At St.Cloud I again took part in a ppc program. This time it was Project Newgate, a college-level program with its initial phase at St.Cloud and subsequent transition to the University of Minnesota Mpls. campus. After nine months in the prison program I was released to campus where I eventually completed my B.A. in political science and then a J.D. from Hamline University School of Law.

While in undergraduate school I participated in the Legal Advocacy Project representing inmates before disciplinary (“due process”) hearings in Stillwater Prison and St.Cloud Reformatory. I also filled the “ex-offender” slot for the Ramsey County (St.Paul, Mn.) Corrections Advisory Board.

It was during this period of time that I became aware of a disturbing trend: the inevitable rollback of funding for community corrections, which directly impacted such programs as Project Newgate that was essential to my surviving after being released from prison and going on to become an attorney.

I watched with increasing frustration as effective community programs appeared before the advisory board pleading for the ever shrinking dollar. From my perspective, the process was complete when the Minnesota legislature encted the Minnesota Sentencing Guidelines that restricted the sentencing judge’s discretion and required application of a presumptive sentence based on severity level of the offense and the defendant’s criminal history score.

Many states, including the federal government, followed suit with their version of “equitable” sentencing policies. With determinate sentences,  there is little an inmate can do to secure an early release from prison. Sure, there has been a tweeking of the system to alleviate overcrowding in our prisons.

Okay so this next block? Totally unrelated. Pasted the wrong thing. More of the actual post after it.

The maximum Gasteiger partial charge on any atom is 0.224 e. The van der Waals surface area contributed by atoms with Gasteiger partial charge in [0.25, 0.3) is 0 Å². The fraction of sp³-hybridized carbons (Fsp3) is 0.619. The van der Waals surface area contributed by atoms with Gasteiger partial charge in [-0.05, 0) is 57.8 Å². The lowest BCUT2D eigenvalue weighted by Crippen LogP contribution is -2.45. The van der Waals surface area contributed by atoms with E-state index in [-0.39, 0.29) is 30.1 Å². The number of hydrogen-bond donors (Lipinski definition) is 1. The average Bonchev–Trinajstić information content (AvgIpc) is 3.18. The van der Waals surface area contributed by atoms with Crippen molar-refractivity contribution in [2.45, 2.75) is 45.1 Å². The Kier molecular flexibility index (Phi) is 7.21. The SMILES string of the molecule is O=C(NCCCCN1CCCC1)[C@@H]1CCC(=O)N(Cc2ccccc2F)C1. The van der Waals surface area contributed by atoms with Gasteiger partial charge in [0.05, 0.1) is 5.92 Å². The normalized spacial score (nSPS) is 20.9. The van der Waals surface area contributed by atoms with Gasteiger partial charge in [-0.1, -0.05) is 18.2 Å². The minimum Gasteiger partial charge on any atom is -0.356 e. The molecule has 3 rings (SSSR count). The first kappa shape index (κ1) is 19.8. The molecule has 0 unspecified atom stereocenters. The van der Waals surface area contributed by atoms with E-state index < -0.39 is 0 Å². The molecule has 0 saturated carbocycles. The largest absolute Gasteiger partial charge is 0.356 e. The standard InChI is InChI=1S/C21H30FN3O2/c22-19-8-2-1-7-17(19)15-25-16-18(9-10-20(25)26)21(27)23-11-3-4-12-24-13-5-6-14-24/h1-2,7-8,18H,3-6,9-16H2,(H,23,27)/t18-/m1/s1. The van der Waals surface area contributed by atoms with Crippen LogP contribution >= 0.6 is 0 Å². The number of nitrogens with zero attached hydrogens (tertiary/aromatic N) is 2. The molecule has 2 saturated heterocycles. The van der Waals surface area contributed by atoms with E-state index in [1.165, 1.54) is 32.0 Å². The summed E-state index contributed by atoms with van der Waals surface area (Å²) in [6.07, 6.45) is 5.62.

Maybe Gov. Dayton, through his commissioner- designate, can undue some of  the damage to our communities heaped upon us by having embraced this myopic and draconian view of “corrections.” If not, then we-as a nation- can continue to enjoy our well-deserved status as the country to lock up more people than any country in the world.

Off to war?

What is our position in Libya? And where is the money coming from to finance our involvement in this non-war?

How about taking the 50 million dollars it costs the United States each day to be in Libya and redirect it to our wars at home? The war on poverty. The war on environmental pollution. The war on crime, and the untold collateral consequences to communities.

What about more aggressive investment in our crumbling infrastructure? Our educational institutions? The homeless?

If we are going to spend money we don’t have, at least spend it where we get the greatest return. In my opinion, investing in our country can never be a mistake. I recall the late 60′s-early 70′s when there were many community-based  corrections programs that worked tirelessly to rehabilitate felons. 

These programs helped make the transition from prison to community easier. It was done through therapy, education and employment. But then the focus shifted from rehabilitation to retribution or, as one judge affectionately referred to it, “just desserts.”

As an ex-felon who had many tours of Minnesota’s juvenile and adult “correctional” institutions, and benefited from participating in a  community-based program that resulted in a pardon and eventually becoming a criminal defense attorney, I hope that we, as a society, can find our way.

Dire economic conditions awaken Ohio Govenor to reality of non-violent offenders

Ohio Gov. Kasich, in an effort to grapple with Ohio’s economy, recently stated  during an interview his plan to release some non-violent offenders early from their prison sentence.

While there may be much to criticize in Kasich’s plan, his early release of non-violent felons is premised on two well-founded observations. First, most non-violent felons are housed with, and exposed to, extemely violent felons. Consequently, these non-violent felons return to society more bitter and frustrated than they were when entering prison.

Secondly, the cost of custodial containment in prison is significantly more expensive than confinement in a community-based program.